Working in an organization implementing Benefits Realisation Management?

The most powerful and utilitarian aspect of Benefits Management is that it enables and brings them together in an integrated package; each element reinforcing the worth of the others. Each of the factors detailed below stand up in the in their own right as being advantageous to organisational change:

  • everybody has a sense of purpose
  • no one can ‘just’ make changes
  • people know who is responsible for what change related function
  • there is a common approach to the management of change
  • change only gets easier as lessons learned are captured and communicated across the organisation
  • opportunities that might otherwise be overlooked or perceived as adding little value can be explored and evaluated for their real worth to the organisation; these can and often do      come from within the workforce
  • changes where the evidence show little or no gain to the organisation can be stopped relieving the pressure on those personnel labouring on difficult or unpopular change projects
  • the confidence in the organisation to deliver beneficial change is high
  • issues and problems associated with change are ‘surfaced’ and dealt with swiftly
  • change is something that the organisation can embrace rather than be anxious about
  • individual and functional goals are easier to manage
  • people have a platform for  greater collaboration
  • the greater expectation placed on individuals supports the organisation’s leadership aspirations
  • a portfolio of change projects can be established where each is selected based upon its evidential contribution to the organisation’s goals 

There are further organisational gains that could be added as  direct result of using Benefits Management but they are more related to business performance rather than the experiences of individuals which is the focus of this post.

It must be stressed that Benefits Management enables and supports these desirable outcomes but in order to achieve them significant cultural change must be examined and made. The Benefits Management rigour does though enable the context and agenda for such change to be made.

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Benefits Management in support of Organisational Change

To be effective, the Benefits Realisation Management discipline needs must work in concert with an organisation’s Project, Programme, Portfolio and Change Management capabilities; this presentation highlights some key, mutually beneficial and interdependent, aspects common to each.

Benefits driven change – a quick look

The Benefits Management ‘movement’ has gone a long way to enabling effective Organizational Change. Having said that it is worth emphasizing what the Change Management enablers actually are lest they be overlooked and not exploited to their full potential. The key attributes of Benefits Management that support Organizational Change are:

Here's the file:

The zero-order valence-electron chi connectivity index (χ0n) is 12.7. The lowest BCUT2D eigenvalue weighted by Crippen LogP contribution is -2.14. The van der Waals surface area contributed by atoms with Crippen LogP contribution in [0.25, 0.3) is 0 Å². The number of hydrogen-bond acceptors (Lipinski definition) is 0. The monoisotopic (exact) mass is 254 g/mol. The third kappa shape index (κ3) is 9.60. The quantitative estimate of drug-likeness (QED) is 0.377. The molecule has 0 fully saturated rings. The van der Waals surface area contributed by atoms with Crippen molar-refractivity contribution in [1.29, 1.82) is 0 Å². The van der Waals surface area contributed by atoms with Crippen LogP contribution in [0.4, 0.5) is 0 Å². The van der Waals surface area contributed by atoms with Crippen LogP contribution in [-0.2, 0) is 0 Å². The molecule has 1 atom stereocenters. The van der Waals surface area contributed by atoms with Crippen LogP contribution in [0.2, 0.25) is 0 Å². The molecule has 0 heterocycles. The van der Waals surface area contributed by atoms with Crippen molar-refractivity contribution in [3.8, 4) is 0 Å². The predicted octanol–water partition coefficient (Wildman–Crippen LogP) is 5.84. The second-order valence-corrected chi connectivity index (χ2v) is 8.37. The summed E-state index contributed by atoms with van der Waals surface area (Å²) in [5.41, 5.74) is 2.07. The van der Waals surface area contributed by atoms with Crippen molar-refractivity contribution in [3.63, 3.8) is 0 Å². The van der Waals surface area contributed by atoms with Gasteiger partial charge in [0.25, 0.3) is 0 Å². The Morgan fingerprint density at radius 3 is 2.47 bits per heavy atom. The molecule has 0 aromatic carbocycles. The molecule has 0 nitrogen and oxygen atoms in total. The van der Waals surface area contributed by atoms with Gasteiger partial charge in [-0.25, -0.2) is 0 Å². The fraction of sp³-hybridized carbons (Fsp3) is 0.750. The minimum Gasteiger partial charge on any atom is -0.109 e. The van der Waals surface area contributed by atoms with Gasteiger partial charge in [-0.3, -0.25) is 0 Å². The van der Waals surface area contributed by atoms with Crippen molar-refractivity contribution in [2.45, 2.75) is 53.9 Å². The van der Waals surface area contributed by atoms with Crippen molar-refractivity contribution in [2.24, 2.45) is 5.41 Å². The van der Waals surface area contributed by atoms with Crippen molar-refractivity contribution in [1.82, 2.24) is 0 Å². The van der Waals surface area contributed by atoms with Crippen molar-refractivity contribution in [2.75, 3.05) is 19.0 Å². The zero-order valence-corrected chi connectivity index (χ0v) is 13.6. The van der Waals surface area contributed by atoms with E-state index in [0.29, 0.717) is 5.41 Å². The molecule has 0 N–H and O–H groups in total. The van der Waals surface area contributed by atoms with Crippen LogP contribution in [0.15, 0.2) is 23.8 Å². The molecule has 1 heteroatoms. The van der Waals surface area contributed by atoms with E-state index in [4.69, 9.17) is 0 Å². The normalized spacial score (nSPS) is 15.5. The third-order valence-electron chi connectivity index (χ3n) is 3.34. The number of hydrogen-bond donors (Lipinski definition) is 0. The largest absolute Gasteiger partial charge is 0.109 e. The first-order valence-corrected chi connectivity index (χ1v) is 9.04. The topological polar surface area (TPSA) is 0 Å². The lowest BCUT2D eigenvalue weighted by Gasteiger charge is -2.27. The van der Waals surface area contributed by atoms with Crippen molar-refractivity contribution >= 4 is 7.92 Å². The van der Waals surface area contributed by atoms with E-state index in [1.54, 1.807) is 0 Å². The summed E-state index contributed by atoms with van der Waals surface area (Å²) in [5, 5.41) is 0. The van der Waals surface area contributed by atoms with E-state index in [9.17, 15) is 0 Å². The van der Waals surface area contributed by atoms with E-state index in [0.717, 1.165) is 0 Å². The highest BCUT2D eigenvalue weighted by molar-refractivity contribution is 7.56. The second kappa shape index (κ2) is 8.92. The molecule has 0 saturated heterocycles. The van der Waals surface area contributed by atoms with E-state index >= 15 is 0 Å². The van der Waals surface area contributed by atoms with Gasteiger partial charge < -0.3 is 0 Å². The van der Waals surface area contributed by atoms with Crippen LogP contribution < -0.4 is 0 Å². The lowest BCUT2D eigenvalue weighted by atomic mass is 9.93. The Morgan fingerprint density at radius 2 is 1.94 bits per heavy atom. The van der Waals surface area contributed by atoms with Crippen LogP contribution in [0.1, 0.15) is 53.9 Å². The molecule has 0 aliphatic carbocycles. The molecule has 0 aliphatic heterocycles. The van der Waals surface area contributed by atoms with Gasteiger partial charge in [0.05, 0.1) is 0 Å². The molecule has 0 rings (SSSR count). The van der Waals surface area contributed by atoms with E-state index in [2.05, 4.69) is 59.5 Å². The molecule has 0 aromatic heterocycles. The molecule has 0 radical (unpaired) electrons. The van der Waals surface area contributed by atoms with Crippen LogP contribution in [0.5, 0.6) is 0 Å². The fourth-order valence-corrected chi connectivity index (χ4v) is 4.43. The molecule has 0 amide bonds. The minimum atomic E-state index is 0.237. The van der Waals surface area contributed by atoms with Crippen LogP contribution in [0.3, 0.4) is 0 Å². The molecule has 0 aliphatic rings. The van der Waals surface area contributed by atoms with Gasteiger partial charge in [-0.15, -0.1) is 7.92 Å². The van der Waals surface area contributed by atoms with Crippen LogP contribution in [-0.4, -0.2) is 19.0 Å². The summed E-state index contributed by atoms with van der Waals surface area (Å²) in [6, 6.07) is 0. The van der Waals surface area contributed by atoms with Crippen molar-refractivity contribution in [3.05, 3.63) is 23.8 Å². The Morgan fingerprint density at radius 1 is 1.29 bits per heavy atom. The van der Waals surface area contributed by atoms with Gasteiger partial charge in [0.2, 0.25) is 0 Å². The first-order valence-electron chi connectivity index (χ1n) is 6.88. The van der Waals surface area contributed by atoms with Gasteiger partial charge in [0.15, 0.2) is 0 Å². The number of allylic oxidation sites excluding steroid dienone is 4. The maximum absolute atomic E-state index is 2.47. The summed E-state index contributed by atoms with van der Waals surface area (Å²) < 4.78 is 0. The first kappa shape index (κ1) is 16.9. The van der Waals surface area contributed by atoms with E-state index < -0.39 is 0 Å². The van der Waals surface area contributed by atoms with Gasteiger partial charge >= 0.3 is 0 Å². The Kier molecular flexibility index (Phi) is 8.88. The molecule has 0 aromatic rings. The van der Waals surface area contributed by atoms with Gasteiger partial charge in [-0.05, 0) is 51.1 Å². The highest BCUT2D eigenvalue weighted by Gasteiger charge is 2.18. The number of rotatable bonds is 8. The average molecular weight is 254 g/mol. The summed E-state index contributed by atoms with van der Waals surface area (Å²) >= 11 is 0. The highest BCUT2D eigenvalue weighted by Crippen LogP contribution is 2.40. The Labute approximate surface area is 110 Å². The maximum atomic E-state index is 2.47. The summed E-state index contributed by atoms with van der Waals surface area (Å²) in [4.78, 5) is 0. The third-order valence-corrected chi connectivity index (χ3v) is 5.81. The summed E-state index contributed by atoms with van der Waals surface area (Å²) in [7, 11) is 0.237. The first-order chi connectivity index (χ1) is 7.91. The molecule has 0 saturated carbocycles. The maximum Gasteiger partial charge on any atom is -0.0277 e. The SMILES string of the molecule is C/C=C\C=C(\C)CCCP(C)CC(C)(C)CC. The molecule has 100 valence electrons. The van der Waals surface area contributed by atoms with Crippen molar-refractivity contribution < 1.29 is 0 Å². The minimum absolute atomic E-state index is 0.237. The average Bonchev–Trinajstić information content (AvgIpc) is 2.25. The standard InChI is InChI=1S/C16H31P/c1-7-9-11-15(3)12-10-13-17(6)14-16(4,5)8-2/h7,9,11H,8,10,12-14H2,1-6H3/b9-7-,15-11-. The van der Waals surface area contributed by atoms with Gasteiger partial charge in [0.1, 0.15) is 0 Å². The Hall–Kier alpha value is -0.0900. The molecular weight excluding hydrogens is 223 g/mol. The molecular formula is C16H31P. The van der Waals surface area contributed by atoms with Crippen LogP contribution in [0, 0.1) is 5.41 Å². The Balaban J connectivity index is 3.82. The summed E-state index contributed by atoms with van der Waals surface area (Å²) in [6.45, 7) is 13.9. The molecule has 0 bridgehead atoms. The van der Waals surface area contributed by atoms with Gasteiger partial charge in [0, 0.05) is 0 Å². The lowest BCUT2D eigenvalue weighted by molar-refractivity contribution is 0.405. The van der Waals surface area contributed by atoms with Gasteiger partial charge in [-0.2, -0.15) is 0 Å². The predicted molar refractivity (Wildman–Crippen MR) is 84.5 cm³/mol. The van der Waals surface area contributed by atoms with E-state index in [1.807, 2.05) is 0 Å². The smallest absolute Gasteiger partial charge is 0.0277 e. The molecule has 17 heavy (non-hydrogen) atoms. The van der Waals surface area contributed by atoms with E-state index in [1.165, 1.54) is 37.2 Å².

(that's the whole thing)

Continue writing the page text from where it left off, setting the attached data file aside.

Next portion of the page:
• it provides a context for general change discussion it sets an agenda for change that everyone can relate too
  • it lends itself to process and procedure and thereby enables a platform for continuous improvement
  • it reinforces the need for effective stakeholder identification
  • it produces and validates change related information
  • it enables agile organizational change management
  • it enables alignment of change activity with organizations strategic objectives
  • resources can be directed toward those change needs that provide the greatest business benefit
  • realistic prioritization of change project and programmes can be made with the availability of accurate and timely information

The role of Change Management

It is evident that Benefits Management has the potential to provide a significant boost to the results of Organisational Change initiatives but there is much to suggest that the increased utilisation of Change Management knowledge and practises would increase those gains further.

However, although recognised as a key management discipline, the role and utility of Change Management is often ‘under-estimated’ and ‘under-exploited’ resulting in unnecessary stakeholder uncertainty and frustration which, in itself, can have a significantly adverse impact on change performance and increase the build up of resistive and regressive forces.


Whereas the Benefits Management discipline tends to treat a specific change as a ‘black-box’ up until its deployment is being considered, Change Management manages the overall organisation’s readiness and preparedness for change and seeks to go ‘inside the box’ to analysis and expose the characteristics and nature of the changes to be made e.g. people, systems, process, behaviour, culture, environment etc at the earliest opportunity in the process.

ben v change 5

In raising the profile of Change Management, the role that Benefits Management plays in implicating the organisation’s personnel in the identification and design of the required changes should not be ignored. When combined, the practises and rigour of Benefits Management and the learning and experience of the Change Management discipline do much to enable successful and sustainable change.

Considering the Change Manager

It is apparent that there is so much that can be done to understand the needs of a given change such that, for every facet for which an understanding is achieved, a reduction in the risk of its failure or an easing of its passage is gained. This pragmatic perspective also suggests that, to be effective, a Change Manager must have a minimum set of skills and qualities; Kanter (1989, cited in Buchanan & Huczynski, 2004 p.634) suggests that these include: 

  • ability to work independently, without management power, sanction and support
  • an effective collaborator able to compete in ways that enhance cooperation
  • the ability to develop high trust relationships, based on high ethical standards
  • self-confidence, tempered with humility
  • respect for the process of change, as well as the content
  • able to work across business functions and units, ‘multifaceted and ambidextrous’
  • the willingness to stake reward on results and gain satisfaction from success

It is possible to relate these attributes to many management roles but the important point to note here is that the management subject and context is ‘change’ i.e. helping organisations and people to do things differently.